We spoke in part one of how Jesus Christ, through His death and Resurrection, takes up the wounded “geography” of our fallen world and makes even the scars of our existence capable of leading us to the Divine.  It is indeed a new Flood, more momentous than the one braved by Noah, crashing upon the world with new life, immeasurable power, and life-giving mercy:

Send forth your spirit (…) and you renew the face of the earth. – Ps. 104:30

Beowulf But before we get into that, it might be helpful to flesh out the “old geography” a bit more with a concrete example.  One particularly fascinating manifestation of the old geography is the worldview of the pagan Anglo-Saxons, which J.R.R. Tolkien touched on in an essay on “Beowulf”:

(…) [H]e who wrote (…) ‘heroes under heaven’, or ‘mighty men upon earth’, (…) [was] thinking of eormengrund, the great earth, ringed with garsecg, the shoreless sea, beneath the sky’s inaccessible roof; whereon, as in a little circle of light about their halls, men with courage as their stay went forward to that battle with the hostile world and the offspring of the dark which ends for all, even the kings and champions, in defeat. – “Beowulf: The Monsters and the Critics”

This is just one example, but you get the idea.  Some variation of this ambiguous outlook on life has been present throughout all ages, and survives in more “modern” forms today. Until Christ returns to restore all things, there continues to be hardship, turmoil, suffering, darkness, and even death in the world.  But the whole of creation has in a sense been “baptized” by Christ’s saving work, so that the darkness of a world “ringed with the shoreless sea” and haunted by “the offspring of the dark” — in short, the mystery of evil (both moral and physical) — becomes taken up into and transformed by the mystery of the Cross. Christ Crucified by Velazquez“Cristo crucificado” by Diego Velázquez – [1]. Licensed under Public Domain via Wikimedia Commons – http://commons.wikimedia.org/wiki/File:Cristo_crucificado.jpg#/media/File:Cristo_crucificado.jpg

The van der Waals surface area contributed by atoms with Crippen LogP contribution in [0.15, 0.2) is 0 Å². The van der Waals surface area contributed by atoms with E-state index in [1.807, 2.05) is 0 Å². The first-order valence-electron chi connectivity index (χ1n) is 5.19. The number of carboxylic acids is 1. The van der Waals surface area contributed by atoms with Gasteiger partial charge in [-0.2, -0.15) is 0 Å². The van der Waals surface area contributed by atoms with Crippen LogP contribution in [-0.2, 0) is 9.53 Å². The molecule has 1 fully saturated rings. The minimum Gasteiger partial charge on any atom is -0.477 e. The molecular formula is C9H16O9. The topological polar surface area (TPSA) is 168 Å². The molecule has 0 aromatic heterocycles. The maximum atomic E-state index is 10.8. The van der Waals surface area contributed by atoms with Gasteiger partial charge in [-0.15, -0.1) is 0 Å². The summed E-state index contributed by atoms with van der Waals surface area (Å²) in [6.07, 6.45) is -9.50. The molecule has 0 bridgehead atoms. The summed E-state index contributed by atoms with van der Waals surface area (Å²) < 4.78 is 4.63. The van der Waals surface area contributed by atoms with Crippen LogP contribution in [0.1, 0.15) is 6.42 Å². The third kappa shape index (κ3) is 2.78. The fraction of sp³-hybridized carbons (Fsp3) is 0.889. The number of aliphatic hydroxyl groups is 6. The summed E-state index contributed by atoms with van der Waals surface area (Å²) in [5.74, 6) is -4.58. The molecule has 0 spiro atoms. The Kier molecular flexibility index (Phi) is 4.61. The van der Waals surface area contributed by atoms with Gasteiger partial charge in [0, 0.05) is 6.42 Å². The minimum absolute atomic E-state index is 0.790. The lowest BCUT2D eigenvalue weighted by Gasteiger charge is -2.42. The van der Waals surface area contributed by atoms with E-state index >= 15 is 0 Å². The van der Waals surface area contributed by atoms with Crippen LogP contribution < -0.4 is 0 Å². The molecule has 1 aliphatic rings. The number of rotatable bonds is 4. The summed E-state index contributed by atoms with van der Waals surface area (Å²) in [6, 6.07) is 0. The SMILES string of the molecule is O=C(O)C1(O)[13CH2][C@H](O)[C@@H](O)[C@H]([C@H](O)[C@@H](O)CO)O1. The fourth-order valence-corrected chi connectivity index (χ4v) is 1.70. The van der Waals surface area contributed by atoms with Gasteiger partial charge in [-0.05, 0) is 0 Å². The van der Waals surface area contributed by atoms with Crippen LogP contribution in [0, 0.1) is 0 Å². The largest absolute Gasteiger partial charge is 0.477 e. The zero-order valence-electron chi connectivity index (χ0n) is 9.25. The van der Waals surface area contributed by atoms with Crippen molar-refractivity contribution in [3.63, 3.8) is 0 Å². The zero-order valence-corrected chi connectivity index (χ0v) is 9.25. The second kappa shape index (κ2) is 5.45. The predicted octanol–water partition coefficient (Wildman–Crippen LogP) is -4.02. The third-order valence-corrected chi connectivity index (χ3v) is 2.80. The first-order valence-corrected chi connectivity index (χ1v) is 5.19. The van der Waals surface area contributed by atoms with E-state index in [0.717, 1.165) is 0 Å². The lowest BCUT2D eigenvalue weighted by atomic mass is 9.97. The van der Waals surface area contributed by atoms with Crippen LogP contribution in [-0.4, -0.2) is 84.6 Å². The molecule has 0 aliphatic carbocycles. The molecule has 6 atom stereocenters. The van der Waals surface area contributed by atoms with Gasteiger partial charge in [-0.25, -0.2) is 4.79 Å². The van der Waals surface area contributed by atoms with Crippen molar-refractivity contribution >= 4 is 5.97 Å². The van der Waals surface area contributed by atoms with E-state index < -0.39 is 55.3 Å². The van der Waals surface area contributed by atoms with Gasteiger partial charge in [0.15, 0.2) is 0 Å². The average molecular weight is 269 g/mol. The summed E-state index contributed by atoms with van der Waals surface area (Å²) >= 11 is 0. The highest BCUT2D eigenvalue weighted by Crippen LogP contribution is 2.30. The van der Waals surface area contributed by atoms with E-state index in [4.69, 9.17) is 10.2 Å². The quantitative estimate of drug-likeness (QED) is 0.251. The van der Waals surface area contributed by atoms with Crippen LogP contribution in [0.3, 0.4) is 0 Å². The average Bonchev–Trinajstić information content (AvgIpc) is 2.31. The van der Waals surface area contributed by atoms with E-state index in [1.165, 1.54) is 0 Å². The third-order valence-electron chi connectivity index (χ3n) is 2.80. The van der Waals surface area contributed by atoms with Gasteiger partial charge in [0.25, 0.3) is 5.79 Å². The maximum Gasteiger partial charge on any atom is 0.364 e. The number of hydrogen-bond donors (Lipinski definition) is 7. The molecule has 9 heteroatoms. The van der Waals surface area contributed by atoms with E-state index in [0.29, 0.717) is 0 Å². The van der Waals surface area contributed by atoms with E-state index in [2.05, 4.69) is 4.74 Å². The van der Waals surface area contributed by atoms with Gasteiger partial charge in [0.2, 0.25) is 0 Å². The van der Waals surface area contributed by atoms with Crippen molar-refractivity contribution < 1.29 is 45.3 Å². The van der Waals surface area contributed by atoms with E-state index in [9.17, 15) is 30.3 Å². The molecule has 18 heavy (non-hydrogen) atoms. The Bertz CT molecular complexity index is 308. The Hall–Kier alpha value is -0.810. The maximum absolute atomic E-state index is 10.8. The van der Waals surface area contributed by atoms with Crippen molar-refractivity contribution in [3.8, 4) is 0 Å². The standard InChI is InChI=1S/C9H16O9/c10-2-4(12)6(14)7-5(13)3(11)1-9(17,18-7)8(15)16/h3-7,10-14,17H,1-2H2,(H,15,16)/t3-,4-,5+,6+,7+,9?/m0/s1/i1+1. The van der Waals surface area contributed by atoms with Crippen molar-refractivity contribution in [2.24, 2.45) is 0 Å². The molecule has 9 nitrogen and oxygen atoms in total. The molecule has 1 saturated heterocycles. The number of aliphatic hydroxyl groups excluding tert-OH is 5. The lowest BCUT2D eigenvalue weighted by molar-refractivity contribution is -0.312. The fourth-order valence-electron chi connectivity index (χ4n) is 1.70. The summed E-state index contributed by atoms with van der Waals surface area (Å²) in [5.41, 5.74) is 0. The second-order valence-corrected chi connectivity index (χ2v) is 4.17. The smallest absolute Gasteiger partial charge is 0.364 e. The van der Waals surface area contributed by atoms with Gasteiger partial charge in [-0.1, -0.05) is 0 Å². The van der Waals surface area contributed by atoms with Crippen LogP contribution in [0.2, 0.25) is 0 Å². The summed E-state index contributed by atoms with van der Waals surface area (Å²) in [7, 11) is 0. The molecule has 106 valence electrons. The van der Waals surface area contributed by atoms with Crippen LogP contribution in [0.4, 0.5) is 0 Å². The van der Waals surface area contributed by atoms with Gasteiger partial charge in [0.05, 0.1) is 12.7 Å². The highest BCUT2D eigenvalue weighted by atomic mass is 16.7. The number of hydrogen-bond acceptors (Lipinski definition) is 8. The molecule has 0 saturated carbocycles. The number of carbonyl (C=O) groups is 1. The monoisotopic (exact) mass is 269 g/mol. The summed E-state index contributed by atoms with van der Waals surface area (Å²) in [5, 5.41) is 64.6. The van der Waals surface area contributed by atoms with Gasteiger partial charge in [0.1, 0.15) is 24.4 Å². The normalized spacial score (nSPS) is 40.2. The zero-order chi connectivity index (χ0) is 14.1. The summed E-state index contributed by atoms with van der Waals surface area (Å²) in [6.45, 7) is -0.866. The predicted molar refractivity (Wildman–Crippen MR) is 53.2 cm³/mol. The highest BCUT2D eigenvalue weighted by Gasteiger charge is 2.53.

The Cross is very important to the understanding of Christianity — not because it is a gloomy or sadomasochistic religion…far from it; rather, because neither does it lean towards the opposite extreme of “Pollyanna-ism.”  The Christian teaching on heaven, redemption, and the victory of good over evil no more minimizes or negates the very real sufferings of the world than the Resurrection of Christ negates the horror of the suffering inflicted on Him.  But Our Lord has joined Himself to our suffering, and has thus given it a whole new meaning. He has done this as a sign of His infinite love for us, and in invitation to fellowship with Him.  This is how He will ultimately heal us, rather than by orchestrating our deliverance at a safe distance. Pieta

“Michelangelo’s Pieta 5450 cut out black” by Stanislav Traykov, Niabot (cut out) – Image:Michelangelo’s Pieta 5450.jpg. Licensed under CC BY 2.5 via Wikimedia Commons – http://commons.wikimedia.org/wiki/File:Michelangelo%27s_Pieta_5450_cut_out_black.jpg#/media/File:Michelangelo%27s_Pieta_5450_cut_out_black.jpg